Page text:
Micro-SPECT/CT with 99mTc-diethylenetriamine pentaacetate acid (99mTc-DTPA) can be used for the pharmacokinetic analysis of blood-brain barrier disruption induced by focused ultrasound (FUS), and could help with establishing an optimal treatment protocol for drug administration in clinical brain disease therapy, according to a study published in this month's Journal of Nuclear Medicine.
The study evaluated the pharmacokinetics of 99mTc-DTPA after intravenous administration in healthy and F98 glioma-bearing rats in the presence of blood-brain barrier disruption induced by FUS.
The pharmacokinetics of the healthy and tumor-containing brains after blood–brain barrier disruption were compared to identify the optimal time period for combined treatment by Feng-Yi Yang, PhD, assistant professor at the department of biomedical imaging and radiological sciences, National Yang-Ming University in Taipei, Taiwan and colleagues.
The permeability of the blood–brain barrier disruption was quantified by Evans blue extravasation. Twelve rats were scanned by Yang and colleagues for two hours to estimate uptake of 99mTc radioactivity with respect to time for the pharmacokinetic analysis. Terminal deoxynucleotidyl transferase-mediated dUTP nick-end labeling (TUNEL) staining was performed to examine tissue damage.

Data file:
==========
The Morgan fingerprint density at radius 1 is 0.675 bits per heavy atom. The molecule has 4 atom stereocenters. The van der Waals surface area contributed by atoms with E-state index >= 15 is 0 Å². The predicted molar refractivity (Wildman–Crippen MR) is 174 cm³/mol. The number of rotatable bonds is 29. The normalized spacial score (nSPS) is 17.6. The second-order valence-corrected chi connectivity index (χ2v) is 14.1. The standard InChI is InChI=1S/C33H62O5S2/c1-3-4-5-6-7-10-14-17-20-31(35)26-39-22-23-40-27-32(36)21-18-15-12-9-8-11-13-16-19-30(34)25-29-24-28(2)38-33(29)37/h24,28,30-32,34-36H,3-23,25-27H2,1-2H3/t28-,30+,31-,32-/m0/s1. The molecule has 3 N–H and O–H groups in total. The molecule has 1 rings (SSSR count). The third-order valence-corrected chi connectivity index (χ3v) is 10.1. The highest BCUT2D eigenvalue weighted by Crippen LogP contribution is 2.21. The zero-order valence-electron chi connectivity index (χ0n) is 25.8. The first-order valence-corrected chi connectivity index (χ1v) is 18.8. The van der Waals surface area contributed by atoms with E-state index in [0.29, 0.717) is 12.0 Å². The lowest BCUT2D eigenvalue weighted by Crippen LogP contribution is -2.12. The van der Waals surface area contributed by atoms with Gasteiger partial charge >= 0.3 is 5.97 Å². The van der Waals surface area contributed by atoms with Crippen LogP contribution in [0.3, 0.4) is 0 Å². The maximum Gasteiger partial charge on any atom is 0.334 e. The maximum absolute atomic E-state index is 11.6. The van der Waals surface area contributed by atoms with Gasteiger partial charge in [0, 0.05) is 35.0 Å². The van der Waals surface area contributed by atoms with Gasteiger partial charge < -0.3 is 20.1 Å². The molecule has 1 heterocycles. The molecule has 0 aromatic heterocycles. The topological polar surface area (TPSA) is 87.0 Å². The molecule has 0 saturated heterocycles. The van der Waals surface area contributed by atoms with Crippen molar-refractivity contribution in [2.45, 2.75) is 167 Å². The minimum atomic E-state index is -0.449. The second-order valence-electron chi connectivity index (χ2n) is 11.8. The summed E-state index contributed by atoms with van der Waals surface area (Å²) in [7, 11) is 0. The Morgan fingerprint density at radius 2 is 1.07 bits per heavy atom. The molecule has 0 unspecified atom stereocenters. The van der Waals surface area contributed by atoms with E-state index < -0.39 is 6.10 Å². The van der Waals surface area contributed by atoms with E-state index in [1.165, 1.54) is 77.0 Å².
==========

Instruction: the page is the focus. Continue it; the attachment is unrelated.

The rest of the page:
The researchers found that the accumulations of Evans blue and 99mTc-DTPA in normal brains or brains with a tumor were significantly elevated after the intravenous injection when blood–brain barrier disruption was induced. The disruption-to-nondisruption ratio of the brains and the tumor-to-ipsilateral brain ratio of the tumors in terms of radioactivity reached a peak at 45 and 60 minutes, respectively, according to Yang and colleagues.
Evans blue injection followed by sonication showed that there was an increase of about two-fold in the tumor-to-ipsilateral brain ratio of the target tumors, compared with the control tumors. However, TUNEL staining showed no significant differences between the sonicated tumors and control tumors, wrote the authors.
99mTc-DTPA micro-SPECT/CT showed that FUS not only significantly increased the permeability of the blood-brain barrier disruption at the sonicated site but also significantly elevated the lesion-to-normal brain ratio in the focal region.
“This noninvasive approach offers a good assessment of the extent of blood-brain barrier disruption and may be useful as a way of identifying an optimal window for effective Boron neutron capture therapy or other brain disease treatments that will have minimal negative side effects,” concluded the authors.